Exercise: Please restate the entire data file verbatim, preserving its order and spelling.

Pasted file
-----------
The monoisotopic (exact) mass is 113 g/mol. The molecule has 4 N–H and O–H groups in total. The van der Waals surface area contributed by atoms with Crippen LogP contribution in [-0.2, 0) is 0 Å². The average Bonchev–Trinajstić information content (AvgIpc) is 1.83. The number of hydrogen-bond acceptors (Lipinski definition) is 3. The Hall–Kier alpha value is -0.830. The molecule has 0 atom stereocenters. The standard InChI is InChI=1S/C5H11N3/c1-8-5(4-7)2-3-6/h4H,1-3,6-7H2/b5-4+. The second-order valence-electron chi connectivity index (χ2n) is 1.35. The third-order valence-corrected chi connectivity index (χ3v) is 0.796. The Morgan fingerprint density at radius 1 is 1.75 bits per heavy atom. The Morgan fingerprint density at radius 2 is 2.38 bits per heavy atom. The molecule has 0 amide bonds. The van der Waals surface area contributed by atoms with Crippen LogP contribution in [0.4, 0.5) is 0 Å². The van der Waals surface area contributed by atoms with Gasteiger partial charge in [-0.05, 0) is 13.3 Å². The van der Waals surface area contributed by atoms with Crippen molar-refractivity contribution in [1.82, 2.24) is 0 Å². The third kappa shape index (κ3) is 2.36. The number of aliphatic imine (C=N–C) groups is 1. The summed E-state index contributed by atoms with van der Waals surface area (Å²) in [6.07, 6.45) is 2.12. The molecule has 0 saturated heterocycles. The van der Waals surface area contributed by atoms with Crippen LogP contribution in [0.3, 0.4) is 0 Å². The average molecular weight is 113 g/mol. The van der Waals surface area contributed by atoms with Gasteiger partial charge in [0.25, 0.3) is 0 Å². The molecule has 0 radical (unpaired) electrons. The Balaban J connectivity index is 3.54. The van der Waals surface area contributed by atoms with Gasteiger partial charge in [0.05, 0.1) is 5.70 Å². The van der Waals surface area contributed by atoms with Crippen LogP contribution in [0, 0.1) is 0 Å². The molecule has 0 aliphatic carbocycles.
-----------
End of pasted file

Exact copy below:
The monoisotopic (exact) mass is 113 g/mol. The molecule has 4 N–H and O–H groups in total. The van der Waals surface area contributed by atoms with Crippen LogP contribution in [-0.2, 0) is 0 Å². The average Bonchev–Trinajstić information content (AvgIpc) is 1.83. The number of hydrogen-bond acceptors (Lipinski definition) is 3. The Hall–Kier alpha value is -0.830. The molecule has 0 atom stereocenters. The standard InChI is InChI=1S/C5H11N3/c1-8-5(4-7)2-3-6/h4H,1-3,6-7H2/b5-4+. The second-order valence-electron chi connectivity index (χ2n) is 1.35. The third-order valence-corrected chi connectivity index (χ3v) is 0.796. The Morgan fingerprint density at radius 1 is 1.75 bits per heavy atom. The Morgan fingerprint density at radius 2 is 2.38 bits per heavy atom. The molecule has 0 amide bonds. The van der Waals surface area contributed by atoms with Crippen LogP contribution in [0.4, 0.5) is 0 Å². The van der Waals surface area contributed by atoms with Gasteiger partial charge in [-0.05, 0) is 13.3 Å². The van der Waals surface area contributed by atoms with Crippen molar-refractivity contribution in [1.82, 2.24) is 0 Å². The third kappa shape index (κ3) is 2.36. The number of aliphatic imine (C=N–C) groups is 1. The summed E-state index contributed by atoms with van der Waals surface area (Å²) in [6.07, 6.45) is 2.12. The molecule has 0 saturated heterocycles. The van der Waals surface area contributed by atoms with Crippen LogP contribution in [0.3, 0.4) is 0 Å². The average molecular weight is 113 g/mol. The van der Waals surface area contributed by atoms with Gasteiger partial charge in [0.25, 0.3) is 0 Å². The molecule has 0 radical (unpaired) electrons. The Balaban J connectivity index is 3.54. The van der Waals surface area contributed by atoms with Gasteiger partial charge in [0.05, 0.1) is 5.70 Å². The van der Waals surface area contributed by atoms with Crippen LogP contribution in [0, 0.1) is 0 Å². The molecule has 0 aliphatic carbocycles.